Stop Big Data from getting your health information

Watch a hacker steal encrypted passwords
Watch a hacker steal encrypted passwords

Data brokers are compiling lists of people with everything from allergies to diabetes and selling the information to marketers and others.

But there are ways to prevent Big Data from selling your health information to the highest bidder.

Here are five things you can do to make sure your information stays private.

1. Use a different e-mail address: Many marketing lists are compiled based on the registration information you provide when you sign up for health-related websites, said Pam Dixon, executive director of the nonprofit World Privacy Forum.

Once you provide your name and email address, it's easy to match the information you provide with your other personal information, like your address, how much money you make and the things you buy.

Related: Big Data knows you are sick, tired and depressed

If you must register for a health site, Dixon recommends using a fake name and an email address that you don't use for any other purpose.

2. Watch out for free or discounted health offers: That free health screening or discounted drug offer probably comes with strings attached. Often, whoever is sponsoring that freebie is looking to find out more about you.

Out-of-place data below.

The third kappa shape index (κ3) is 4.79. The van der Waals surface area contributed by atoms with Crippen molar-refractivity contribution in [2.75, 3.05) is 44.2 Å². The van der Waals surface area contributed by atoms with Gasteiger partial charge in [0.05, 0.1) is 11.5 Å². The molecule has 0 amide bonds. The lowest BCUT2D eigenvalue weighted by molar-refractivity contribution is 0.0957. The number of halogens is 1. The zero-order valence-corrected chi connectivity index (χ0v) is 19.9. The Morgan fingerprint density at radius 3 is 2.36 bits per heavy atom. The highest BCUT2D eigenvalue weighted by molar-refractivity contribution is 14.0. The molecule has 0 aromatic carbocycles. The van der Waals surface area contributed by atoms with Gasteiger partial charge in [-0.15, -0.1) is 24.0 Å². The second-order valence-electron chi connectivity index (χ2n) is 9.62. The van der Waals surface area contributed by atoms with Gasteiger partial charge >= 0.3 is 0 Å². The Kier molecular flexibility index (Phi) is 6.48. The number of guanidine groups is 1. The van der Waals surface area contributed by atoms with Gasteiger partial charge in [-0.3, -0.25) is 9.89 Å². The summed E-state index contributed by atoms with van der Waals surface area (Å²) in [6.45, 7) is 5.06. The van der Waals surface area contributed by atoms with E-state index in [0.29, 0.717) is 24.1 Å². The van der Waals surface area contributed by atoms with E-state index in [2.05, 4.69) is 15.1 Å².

So while the information you share with a doctor or other healthcare provider must be kept private under federal law, it's not protected if you take part in something like a free blood pressure screening or Body Mass Index reading at a health fair, shopping mall or pharmacy, according to the AARP.

3. Actually read the privacy policy: Don't just mindlessly click the "accept" box. Make sure you've actually read the policy before sharing your information with any health website or mobile app.

Pay attention to how -- and for what purpose -- your personal information will be used. The key phrase to look for is "third party." If the policy says that your information can be used by or "shared with" a third party, it could end up being sold to a data broker or other companies, Dixon said.

If you don't want your information shared, try looking for a competing app or website that pledges not to share your data.

Related: Feds say it's time to regulate Big Data

4. Use cash: If you don't want your purchases of Abreva to land you on a list of people with cold sores, don't pay with plastic.

While prescription drug purchases are covered by federal health privacy laws, over-the-counter purchases are not. Transactions using a credit or debit card can be tracked easily so Dixon recommends using cash (or a prepaid gift card) to make health-related purchases.

5. Don't over share: Your friends and family may not be the only ones reading your Facebook page or following you on Twitter.

Computer programs can scrape social media websites for keywords, ranging from "cancer" to "pregnancy" so think twice before posting your any medical news.

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